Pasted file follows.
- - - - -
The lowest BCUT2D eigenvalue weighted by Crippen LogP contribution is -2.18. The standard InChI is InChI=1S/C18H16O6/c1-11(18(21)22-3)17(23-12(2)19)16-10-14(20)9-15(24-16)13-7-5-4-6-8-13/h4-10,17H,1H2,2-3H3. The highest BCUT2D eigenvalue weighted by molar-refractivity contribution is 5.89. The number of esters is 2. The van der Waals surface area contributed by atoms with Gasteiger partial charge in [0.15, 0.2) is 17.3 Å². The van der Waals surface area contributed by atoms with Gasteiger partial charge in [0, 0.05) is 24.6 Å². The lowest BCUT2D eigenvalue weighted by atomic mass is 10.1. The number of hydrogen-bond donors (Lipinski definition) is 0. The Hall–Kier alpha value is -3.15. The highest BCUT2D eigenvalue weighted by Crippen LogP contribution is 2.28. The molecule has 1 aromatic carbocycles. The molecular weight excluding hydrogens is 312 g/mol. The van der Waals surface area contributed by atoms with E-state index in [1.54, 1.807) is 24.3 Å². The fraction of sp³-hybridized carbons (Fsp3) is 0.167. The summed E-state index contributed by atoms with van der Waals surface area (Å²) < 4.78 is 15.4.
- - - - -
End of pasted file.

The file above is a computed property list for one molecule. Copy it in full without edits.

The lowest BCUT2D eigenvalue weighted by Crippen LogP contribution is -2.18. The standard InChI is InChI=1S/C18H16O6/c1-11(18(21)22-3)17(23-12(2)19)16-10-14(20)9-15(24-16)13-7-5-4-6-8-13/h4-10,17H,1H2,2-3H3. The highest BCUT2D eigenvalue weighted by molar-refractivity contribution is 5.89. The number of esters is 2. The van der Waals surface area contributed by atoms with Gasteiger partial charge in [0.15, 0.2) is 17.3 Å². The van der Waals surface area contributed by atoms with Gasteiger partial charge in [0, 0.05) is 24.6 Å². The lowest BCUT2D eigenvalue weighted by atomic mass is 10.1. The number of hydrogen-bond donors (Lipinski definition) is 0. The Hall–Kier alpha value is -3.15. The highest BCUT2D eigenvalue weighted by Crippen LogP contribution is 2.28. The molecule has 1 aromatic carbocycles. The molecular weight excluding hydrogens is 312 g/mol. The van der Waals surface area contributed by atoms with E-state index in [1.54, 1.807) is 24.3 Å². The fraction of sp³-hybridized carbons (Fsp3) is 0.167. The summed E-state index contributed by atoms with van der Waals surface area (Å²) < 4.78 is 15.4.